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Steve Byrnes

Church members, NASCAR fans remember life of FOX Sports journalist Steve Byrnes

Aric Almirola, Danica Patrick, Kevin Harvick, Carl Edwards and more honor the South Carolina church member.

Steve Byrnes, who reported on NASCAR for Fox Sports, died April 21 after a two-year battle with cancer. He was 56.

Byrnes was a member of the Church of Christ at Gold Hill Road in Fort Mill, S.C., where he attended with his wife of 22 years, Karen, and their son, Bryson.

Two days before his death, fellow journalists and NASCAR drivers paid tribute to Byrnes at the Bristol Motor Speedway in Tennessee. The April 19 race was named the Food City 500 in Support of Steve Byrnes and Stand Up To Cancer and every participating car bore Byrnes’ name. 

See tributes to Byrnes in this video from the race. (Please pardon the language used by one of the drivers in the video.)

Fox Sports quotes a statement released by Byrnes’ family:

He joined the FOX Sports family in 2001, hosting and reporting for multiple NASCAR programs and serving as a pit road reporter for NASCAR on FOX’s broadcast of NASCAR Sprint Cup Series races from 2001-2014. Most recently, he was the play-by-play announcer for FOX Sports 1 in the NASCAR Camping World Truck Series, and was co-host of NASCAR Race Hub for the network.

In addition to being a wonderful, loving and godly husband, father, son and brother, Steve was an excellent friend, colleague and mentor to all who knew and loved him.  His indelible impact extended even to the millions of television viewers who watched him every week over the years, as evidenced by the outpouring of public support he received following his cancer diagnosis in August 2013.  Steve became a tangible example of strength, courage and fortitude to all who witnessed his battle with cancer and his personal crusade to spend as many days as possible with Karen and Bryson.  He was honored to be designated as the keynote speaker at the American Cancer Society’s Relay for Life on June 7, 2014, in Charlotte, where he shared the inspiring story of his battle with hundreds of cancer survivors, caregivers and families during the Luminaria Ceremony that evening.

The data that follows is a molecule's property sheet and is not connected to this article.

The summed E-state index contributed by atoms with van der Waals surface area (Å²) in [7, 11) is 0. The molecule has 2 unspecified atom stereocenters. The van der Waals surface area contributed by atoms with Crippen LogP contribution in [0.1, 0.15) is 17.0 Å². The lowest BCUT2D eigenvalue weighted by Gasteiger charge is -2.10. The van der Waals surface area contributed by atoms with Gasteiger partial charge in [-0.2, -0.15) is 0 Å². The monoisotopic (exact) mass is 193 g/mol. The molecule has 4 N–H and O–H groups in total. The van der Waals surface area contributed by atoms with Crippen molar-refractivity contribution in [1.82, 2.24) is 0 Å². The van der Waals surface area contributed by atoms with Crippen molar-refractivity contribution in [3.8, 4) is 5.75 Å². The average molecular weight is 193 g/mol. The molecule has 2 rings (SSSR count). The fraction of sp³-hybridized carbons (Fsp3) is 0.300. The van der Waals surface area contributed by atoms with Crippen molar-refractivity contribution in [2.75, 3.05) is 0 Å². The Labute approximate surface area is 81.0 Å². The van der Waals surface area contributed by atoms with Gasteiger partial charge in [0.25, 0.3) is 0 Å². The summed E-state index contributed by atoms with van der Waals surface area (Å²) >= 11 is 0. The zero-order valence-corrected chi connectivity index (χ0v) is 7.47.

A public figure who always made time for others and made strangers feel like longtime and valued friends, Steve took particular solace in his private life with his family. He was always smiling, supportive, selfless and loving. Upon his original diagnosis, Steve quickly found the positive in the situation and put his entire focus into his treatments, simultaneously vowing not to miss a single moment with his son. His motto and daily inspiration became “Be present” in every moment of his family’s lives. Now Steve is present with the Lord, and until we see him again, he is present in our hearts and memories forever. 

Read the full story.

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